Reporters are looking below the hood of Sen. Joe Manchin's (D-WV) climate deal and what they're finding doesn't look good.
Buried in a side deal, reached between Senate Majority Leader Chuck Schumer (D-NY) and Manchin, is a measure that will clear the way for final approval of the Mountain Valley Pipeline, which would transport fracked gas across West Virginia, Manchin's home state.
"It's not a climate solution. It's a climate bomb," the director of Fossil Free Media, Jamie Henn, wrote in a Twitter post Monday. "Fast-tracking fossil fuel projects and industry boondoggles will just throw more fuel on the climate fire... Democrats shouldn't be sacrificing communities in the path of the Mountain Valley Pipeline just to please a senator in the pocket of Big Oil."
"The emissions impact of the Mountain Valley Pipeline, which has been mired in legal and regulatory issues for years, would be substantial," notes Jake Johnson for Common Dreams. "One analysis estimates the completed pipeline would generate 89,526,651 metric tons of greenhouse gas emissions per year, equal to 26 new coal-fired power plants or 19 million passenger vehicles."
In addition, according to a one-page summary acquired by the Washington Post, the agreement "would set new two-year limits, or maximum timelines, for environmental reviews for 'major' projects," a potentially huge win for the fossil fuel industry.
Oil companies could "benefit massively from the part of the legislation that requires drilling in the Gulf of Mexico and off the coast of Alaska," Johnson observes. "Another potential boon is the bill's mandate that oil and gas lease sales be held before the federal government can greenlight new solar and wind development."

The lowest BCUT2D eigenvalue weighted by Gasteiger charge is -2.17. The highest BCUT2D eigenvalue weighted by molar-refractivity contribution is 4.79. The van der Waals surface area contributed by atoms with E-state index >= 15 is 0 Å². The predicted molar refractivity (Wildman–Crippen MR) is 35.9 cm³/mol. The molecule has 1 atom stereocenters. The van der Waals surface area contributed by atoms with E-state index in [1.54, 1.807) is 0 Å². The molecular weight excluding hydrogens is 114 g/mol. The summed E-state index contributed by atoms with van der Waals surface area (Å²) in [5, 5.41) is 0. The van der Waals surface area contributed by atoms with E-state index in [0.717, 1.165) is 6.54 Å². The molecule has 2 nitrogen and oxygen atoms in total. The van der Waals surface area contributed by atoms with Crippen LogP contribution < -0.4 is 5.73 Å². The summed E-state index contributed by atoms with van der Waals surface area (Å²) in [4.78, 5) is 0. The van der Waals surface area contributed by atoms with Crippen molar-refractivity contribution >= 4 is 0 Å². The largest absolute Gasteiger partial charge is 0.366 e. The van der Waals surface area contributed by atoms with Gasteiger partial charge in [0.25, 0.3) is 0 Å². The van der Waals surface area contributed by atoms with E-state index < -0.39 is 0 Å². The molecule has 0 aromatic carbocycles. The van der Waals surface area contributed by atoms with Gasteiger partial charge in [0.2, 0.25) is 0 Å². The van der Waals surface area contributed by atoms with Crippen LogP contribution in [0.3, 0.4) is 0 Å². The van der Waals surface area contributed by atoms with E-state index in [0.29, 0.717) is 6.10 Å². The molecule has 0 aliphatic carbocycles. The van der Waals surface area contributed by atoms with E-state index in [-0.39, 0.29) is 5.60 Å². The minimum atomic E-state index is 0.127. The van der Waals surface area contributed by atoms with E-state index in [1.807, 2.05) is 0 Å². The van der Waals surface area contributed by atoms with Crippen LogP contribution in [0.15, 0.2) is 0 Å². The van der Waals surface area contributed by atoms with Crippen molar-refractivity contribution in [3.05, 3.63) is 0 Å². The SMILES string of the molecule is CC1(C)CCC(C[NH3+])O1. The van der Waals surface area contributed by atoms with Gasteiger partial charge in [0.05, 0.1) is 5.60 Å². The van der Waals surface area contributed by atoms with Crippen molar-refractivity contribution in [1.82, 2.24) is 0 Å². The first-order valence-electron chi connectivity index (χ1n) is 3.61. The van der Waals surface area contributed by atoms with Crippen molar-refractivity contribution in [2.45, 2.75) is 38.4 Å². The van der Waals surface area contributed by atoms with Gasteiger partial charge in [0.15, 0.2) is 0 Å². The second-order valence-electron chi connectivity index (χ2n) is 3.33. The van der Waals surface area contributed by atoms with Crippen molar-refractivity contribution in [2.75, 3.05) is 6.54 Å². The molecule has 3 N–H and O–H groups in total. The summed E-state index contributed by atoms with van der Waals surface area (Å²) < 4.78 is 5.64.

While the bill has its critics on the left, however, it will also provide needed funding for renewable energy producers and electric cars. Spending on climate-related measures in the bill are about $370 billion.
"The bill would use tax credits to incentivize consumers to buy electric cars, electric HVAC systems, and other forms of cleaner technology that would lead to less emissions from cars and electricity generation, and includes incentives for companies to manufacture that technology in the United States," Vox notes. "It also includes money for a host of other climate priorities, like investing in forest and coastal restoration and in resilient agriculture.
Adds Vox, "If Democrats pass this bill, which they can do with a simple majority under Senate rules for reconciliation, it would be the single most important legislative step the US has ever taken to combat the climate crisis...The legislation helps move the US a little closer to its stated goal of cutting pollution in half within the decade."